Interesting legal malpractice case from Division Two, Keonjian v. Olcott, dealing with the issue of when the statute of limitations begins to run and whether the tort or contract limitation period applies.

The essence of the alleged malpractice was that the plaintiff got bad advice from her attorney concerning the deeding of some land that she co-owned with another party. The trial court had granted summary judgment to the defendants, holding that the two-year tort limitation period applied and that the suit was time-barred.

The Court first examined, based upon the "discovery rule," when the plaintiff knew or should have known about her potential legal malpractice claim. The Court noted that "'[t]he discovery rule applies not only to the discovery of negligence, but also to discovery of causation and damage.' . . . Thus, for legal malpractice claims, the limitations period starts to run when the client has suffered harm and knows or should have known that the harm was a direct result of the attorney's negligence."

While the Court stated that, "[i]n the majority of malpractice cases, 'the damage or injury occurs contemporaneously with the malpractice,'" the Court also observed the limitations period can being to run at different times depending upon the circumstances. For example, cases show that the time period may be different where the negligence occurs "in the course of litigation" versus malpractice that occurs in a "transactional" context. Anyway, this was a "transactional" type case and the Court concluded that the damage or injury occurred "contemporaneously with the malpractice."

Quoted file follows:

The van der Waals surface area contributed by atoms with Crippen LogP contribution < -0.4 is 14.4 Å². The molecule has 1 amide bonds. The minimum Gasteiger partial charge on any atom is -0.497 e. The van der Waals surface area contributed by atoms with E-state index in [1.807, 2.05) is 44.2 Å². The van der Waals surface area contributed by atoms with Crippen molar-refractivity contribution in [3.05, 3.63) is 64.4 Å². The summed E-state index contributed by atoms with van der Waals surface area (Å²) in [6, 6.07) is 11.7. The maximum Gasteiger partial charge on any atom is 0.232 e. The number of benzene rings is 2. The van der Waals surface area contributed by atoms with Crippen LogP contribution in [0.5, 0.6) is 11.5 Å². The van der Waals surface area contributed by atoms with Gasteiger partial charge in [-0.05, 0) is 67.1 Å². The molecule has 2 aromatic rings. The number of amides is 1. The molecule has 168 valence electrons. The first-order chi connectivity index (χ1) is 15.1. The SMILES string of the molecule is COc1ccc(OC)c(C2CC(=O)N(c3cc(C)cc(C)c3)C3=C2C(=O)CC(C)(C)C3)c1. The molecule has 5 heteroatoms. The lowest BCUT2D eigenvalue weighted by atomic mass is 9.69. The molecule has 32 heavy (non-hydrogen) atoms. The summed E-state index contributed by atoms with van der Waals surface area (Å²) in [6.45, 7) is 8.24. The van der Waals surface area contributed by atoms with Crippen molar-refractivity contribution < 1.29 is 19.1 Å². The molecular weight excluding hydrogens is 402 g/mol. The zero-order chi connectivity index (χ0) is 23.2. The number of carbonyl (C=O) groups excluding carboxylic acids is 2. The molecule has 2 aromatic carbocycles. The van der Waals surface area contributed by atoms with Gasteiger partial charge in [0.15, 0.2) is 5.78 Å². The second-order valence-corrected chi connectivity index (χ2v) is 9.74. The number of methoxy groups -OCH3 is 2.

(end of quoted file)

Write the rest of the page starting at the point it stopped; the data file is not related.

In this regard, it was quite obvious that the plaintiff actually knew of her legal malpractice claim well-before she elected to file her malpractice lawsuit when, in a deposition, she testified:

Q. Ms. Keonjian, are you aware, if you didn't think the lawyer did his job, you have the right to sue the lawyer for malpractice?

A. Yes, I probably will. You have no idea how many people are complaining about him.

Ouch.

The Court next addressed the argument that a longer contract limitations period ought to apply because, according to the plaintiff, the defendant breached his promise "to draft a deed that reflected her wishes and capital contributions and . . . to advise her as to the significance and potential effect of the Gift Letter." This is where, in my view, the case was most interesting.

As many practitioners know, very few legal malpractice actions fall under contract - i.e., in general, there has to be a "specific promise" that the lawyer breaches for there to be a legal malpractice action sounding in contract. The Court, however, highlighted the fact that, not only must there be a specific promise, but that the action only sounds in contract to the extent ofnonperformance of the specific promise.

"The key word is 'nonperformance,' and the distinction to be drawn is that between nonfeasance and malfeasance." That is, legal malpractice subject to contract law is limited to situations were the attorney fails to perform specific promise, and not those situations where the attorneys does not "properly perform" a specific task. Accordingly, the Court of Appeals affirmed the trial court.